Dozens of opponents of the slaughter proposal spoke during public comment, citing concerns about impacts on the environment, property values, animal rights and quality of life, with one woman worried that the changes would “escalate animal agriculture.” A couple of people in East Marin said they would never move to West Marin if slaughter were allowed.
A man who said he was an economist, John Haberman, said it was clear that animal agriculture didn’t need help in Marin, given that revenues have grown substantially in recent years. He said ranching needed to be balanced with tourism and resident concerns, and wondered if the proposal needed environmental review under state law. “The bar for requiring this is quite low,” he said.
One woman also questioned the humanity of slaughtering animals on-site. “Do they hear the screams? Is that humane? ‘Am I next?’” she said.
A Mill Valley real estate agent with Sotheby’s International Realty, Cindy Shelton, said that lifting the ban would result in a “real estate nightmare” because it would have to be disclosed to buyers.
Rabbit advocates also spoke, urging supervisors to prohibit their slaughter under the logic that they are considered companions and pets. The executive director of SaveABunny, Marcy Schaaf, expressed frustration that her group was “lumped” with other activists, like vegans.
Numerous ranchers and agriculture advocates stressed the importance of allowing commercial slaughter. “It’s really important to have that option on the table,” said Loren Poncia, who ranches in Tomales.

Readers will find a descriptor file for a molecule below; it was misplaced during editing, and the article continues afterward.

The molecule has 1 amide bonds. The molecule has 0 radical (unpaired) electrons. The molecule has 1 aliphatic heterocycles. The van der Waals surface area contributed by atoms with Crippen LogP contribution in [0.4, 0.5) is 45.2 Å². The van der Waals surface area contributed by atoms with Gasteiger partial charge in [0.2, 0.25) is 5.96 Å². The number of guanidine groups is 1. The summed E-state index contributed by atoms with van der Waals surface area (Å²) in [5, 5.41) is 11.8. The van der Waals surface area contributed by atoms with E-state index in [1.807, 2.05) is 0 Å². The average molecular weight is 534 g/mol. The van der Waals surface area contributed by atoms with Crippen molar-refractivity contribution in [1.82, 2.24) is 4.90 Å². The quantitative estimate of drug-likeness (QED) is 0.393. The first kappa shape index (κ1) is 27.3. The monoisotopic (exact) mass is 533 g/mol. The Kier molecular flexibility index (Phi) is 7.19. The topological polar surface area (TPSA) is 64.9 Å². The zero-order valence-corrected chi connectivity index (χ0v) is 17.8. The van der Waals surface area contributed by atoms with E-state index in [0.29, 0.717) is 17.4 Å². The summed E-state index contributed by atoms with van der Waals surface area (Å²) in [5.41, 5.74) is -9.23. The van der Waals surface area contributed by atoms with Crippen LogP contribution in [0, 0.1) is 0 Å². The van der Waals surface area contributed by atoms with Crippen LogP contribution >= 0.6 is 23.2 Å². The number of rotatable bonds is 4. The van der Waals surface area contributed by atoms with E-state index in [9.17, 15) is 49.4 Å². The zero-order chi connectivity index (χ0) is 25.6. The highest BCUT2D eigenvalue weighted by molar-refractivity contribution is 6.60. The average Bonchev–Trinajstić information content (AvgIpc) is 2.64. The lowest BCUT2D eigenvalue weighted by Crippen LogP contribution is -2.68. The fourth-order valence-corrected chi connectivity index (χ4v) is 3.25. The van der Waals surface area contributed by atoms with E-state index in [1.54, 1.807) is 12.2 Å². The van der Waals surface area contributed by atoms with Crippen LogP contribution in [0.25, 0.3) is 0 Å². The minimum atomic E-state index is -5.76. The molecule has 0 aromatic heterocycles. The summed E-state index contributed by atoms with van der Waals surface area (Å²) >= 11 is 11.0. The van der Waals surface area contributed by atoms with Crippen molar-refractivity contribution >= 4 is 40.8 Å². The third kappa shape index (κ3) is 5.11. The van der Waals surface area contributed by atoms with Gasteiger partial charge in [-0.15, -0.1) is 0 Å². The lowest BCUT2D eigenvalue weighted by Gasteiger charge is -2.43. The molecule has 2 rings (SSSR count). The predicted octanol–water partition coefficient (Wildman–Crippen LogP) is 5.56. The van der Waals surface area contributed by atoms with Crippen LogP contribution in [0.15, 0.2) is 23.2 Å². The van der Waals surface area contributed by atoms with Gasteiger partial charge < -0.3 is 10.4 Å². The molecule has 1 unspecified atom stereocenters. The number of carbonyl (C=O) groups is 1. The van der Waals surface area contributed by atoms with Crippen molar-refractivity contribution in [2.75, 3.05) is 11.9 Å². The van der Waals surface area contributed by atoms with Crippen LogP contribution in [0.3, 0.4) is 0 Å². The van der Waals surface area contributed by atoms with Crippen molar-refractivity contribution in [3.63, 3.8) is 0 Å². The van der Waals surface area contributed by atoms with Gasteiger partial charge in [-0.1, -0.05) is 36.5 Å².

Kelli Dunaj, who has run a ranch in Marshall since 2013, said it was “unfair and hypocritical” to bring up the “bogeyman like property values” to try to stop the proposal. Landscapes, she went on, are “not just eye candy,” but working agricultural fields.
Rebecca Burgess, executive director of a group of farmers and artisans called Fibershed, said her group’s mission of sourcing local fiber like wool also means supporting growing animals like sheep for meat. “To develop a sustainable fiber system, we need a sustaining food system,” she said.
When public comment ended and the meeting turned back over to supervisors, some of their amendments, like allowing both accessory dwelling units and junior units, were easily agreed on. But they seemed on the fence about how to handle rabbit slaughter. Rabbit advocates had argued that there was little demand for rabbit meat, pointing to Whole Foods, which stopped selling it in early 2016.
But when the board asked David Lewis of the University of California Cooperative Extension, he estimated that Marin had between five to 10 rabbit meat producers and that “demand is higher” than supply. Supervisor Damon Connelly indicated that he would support banning rabbit slaughter.
Supervisor Katie Rice, who said she did not eat rabbit meat, said she believed that supporting agriculture meant supporting a “farm to table” system. She also said that if supervisors truly believe that slaughter is more humane when done more locally, it seemed improper to force rabbit meat producers to send their animals for slaughter elsewhere.